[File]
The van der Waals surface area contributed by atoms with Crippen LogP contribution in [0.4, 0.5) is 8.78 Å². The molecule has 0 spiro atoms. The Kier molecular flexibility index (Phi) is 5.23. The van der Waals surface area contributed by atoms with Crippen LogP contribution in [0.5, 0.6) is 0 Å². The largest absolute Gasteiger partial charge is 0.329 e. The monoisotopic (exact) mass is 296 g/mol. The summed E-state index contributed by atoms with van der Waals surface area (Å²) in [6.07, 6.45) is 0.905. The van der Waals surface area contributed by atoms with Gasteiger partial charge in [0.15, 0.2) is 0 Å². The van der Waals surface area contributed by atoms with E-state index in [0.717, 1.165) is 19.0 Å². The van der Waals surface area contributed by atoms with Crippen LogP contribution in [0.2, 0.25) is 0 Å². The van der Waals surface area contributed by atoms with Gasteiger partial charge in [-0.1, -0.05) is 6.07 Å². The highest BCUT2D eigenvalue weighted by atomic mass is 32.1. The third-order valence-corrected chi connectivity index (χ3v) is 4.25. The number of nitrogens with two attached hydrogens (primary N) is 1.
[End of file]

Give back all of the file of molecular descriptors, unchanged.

The van der Waals surface area contributed by atoms with Crippen LogP contribution in [0.4, 0.5) is 8.78 Å². The molecule has 0 spiro atoms. The Kier molecular flexibility index (Phi) is 5.23. The van der Waals surface area contributed by atoms with Crippen LogP contribution in [0.5, 0.6) is 0 Å². The largest absolute Gasteiger partial charge is 0.329 e. The monoisotopic (exact) mass is 296 g/mol. The summed E-state index contributed by atoms with van der Waals surface area (Å²) in [6.07, 6.45) is 0.905. The van der Waals surface area contributed by atoms with Gasteiger partial charge in [0.15, 0.2) is 0 Å². The van der Waals surface area contributed by atoms with E-state index in [0.717, 1.165) is 19.0 Å². The van der Waals surface area contributed by atoms with Crippen LogP contribution in [0.2, 0.25) is 0 Å². The van der Waals surface area contributed by atoms with Gasteiger partial charge in [-0.1, -0.05) is 6.07 Å². The highest BCUT2D eigenvalue weighted by atomic mass is 32.1. The third-order valence-corrected chi connectivity index (χ3v) is 4.25. The number of nitrogens with two attached hydrogens (primary N) is 1.